At one little park, we were entertained by local surfers catching exuberant waves in a lava-rock encrusted cove, while families picnicked all around.

Surfing Hawaii


Young surfers

Girls just want to have fun!

We also went back to Mauna Kea – this time in the evening - to take advantage of the star gazing program offered nightly from 6 – 10 pm. Our little car cried its way through the clouds to the Onizuku Visitor Station where, at 10, 000 feet, the mountain air was very dry and chilly. However, we were prepared with our warm fleeces, hats, gloves, socks and hiking shoes. First, we were shown a film about the creation and controversies surrounding the observatories at the summit of the dormant volcano. Then, we hiked up a cone close to the centre to marvel at the dying colours of the day, very clear in the shallow air.

Back at the centre, volunteers and guides were setting up telescopes for us to view the stars when darkness finally blanketed the area. In the meantime, we could watch films about the creation and destruction of the universe, the concept of time and the theories of Einstein, Hubble and Hawkings, among others.

Star gazing

When it was completely dark, two of the guides, using laser pointers, drew our attention to various stars, planets and constellations. We looked through the powerful telescopes to see the rings of Saturn and stars so close you could almost imagine their planets. The sky was so clear it seemed we could see infinity and it was only the cold that drove us back to our cars to make the descent back to Hilo.

Following the weather here is interesting. Because the Hawaiian Islands sit in the middle of the Pacific Ocean, they are affected by the trade winds that blow from east to west and vary in intensity, based on the position of the Pacific High. As a result, the eastern sides of the Hawaiian Islands are constantly exposed, while the western sides are protected. Additionally, when the strong trades blow, the channels between the islands experience a strong funneling effect - combined with high seas when the wind-waves piggy-back on the ocean swell.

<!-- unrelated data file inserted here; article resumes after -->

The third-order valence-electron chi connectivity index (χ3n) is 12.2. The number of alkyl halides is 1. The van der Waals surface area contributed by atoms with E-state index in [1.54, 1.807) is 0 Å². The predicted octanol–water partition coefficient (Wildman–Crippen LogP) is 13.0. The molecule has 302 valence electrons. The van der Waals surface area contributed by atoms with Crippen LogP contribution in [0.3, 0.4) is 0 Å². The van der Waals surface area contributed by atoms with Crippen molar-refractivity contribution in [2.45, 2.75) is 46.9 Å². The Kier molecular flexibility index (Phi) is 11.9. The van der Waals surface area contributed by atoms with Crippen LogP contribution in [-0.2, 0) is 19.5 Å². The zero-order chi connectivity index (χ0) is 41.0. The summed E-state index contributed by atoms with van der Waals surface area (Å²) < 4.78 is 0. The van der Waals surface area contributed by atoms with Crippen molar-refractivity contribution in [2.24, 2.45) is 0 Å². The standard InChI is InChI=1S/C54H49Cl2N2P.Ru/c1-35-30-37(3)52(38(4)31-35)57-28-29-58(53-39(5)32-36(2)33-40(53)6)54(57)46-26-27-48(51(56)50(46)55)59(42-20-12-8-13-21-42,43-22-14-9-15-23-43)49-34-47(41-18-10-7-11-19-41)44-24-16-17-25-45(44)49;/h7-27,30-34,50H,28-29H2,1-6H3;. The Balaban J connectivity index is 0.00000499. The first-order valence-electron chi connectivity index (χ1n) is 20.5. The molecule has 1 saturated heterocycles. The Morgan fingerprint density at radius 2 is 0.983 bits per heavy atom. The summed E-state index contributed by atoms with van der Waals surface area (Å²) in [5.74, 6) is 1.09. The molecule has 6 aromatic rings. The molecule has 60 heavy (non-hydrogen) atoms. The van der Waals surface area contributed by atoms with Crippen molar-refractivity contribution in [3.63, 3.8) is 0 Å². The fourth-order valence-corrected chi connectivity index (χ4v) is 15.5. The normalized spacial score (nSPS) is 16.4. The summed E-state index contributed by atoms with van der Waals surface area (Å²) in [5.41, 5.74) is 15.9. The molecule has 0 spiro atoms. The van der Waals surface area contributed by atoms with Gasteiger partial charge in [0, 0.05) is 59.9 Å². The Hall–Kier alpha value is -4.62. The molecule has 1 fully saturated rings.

Forecast Image

Getting to Maui from Hilo can be challenging until the trades have calmed down. Hilo is the only anchorage on the east side of the Big Island and it is in the middle. The next anchorage is 70 miles on the eastern side of the northern tip and only has room for a couple of boats. From there, it is another 40+ miles across the Alenuihaha Channel to a leeward anchorage on Maui. Although there have been breaks in the strong winds over the last couple of weeks, they haven’t been long enough to make this a pleasant passage. However, according to Passage Weather and other sources, over the next few days the Pacific High will move down toward Hawaii and bring calmer conditions. Our plan is to leave Hilo tomorrow, skip the northern anchorage, and sail directly to Maui. It should take us about 24 hours to get there and we hope to stay for a few days before continuing on to Honolulu.
Forecast Image

Although we have spent most of our time here touring around we have also had the chance to do some socializing with the other cruisers here. We’ve had potlucks and Happy Hours at the picnic table and we’ve also gone out to dinner together. We’ve tried more local beers and watched movies we’ve traded with each other.
Cruising line-up, Radio Bay

Barbara, Craig, Doug, Frank, John, Danielle, a couple from Berkley, John's brother, Skip and Jim

Johannica & Jan from Witte Raaf celebrate the crossing with us

Skip on Dolphin and Jane off Midnight Blue in the background

Jim, from Victoria, aboard Orinoco

The Dutch ship, Witte Raaf

Doug discovers a different Mauna Loa!

We've also had a chance to get some work done on the boat. 

Cleaning up the auto pilot and the helm

We will have many happy memories of our time here.

The cruise ship comes in every Tuesday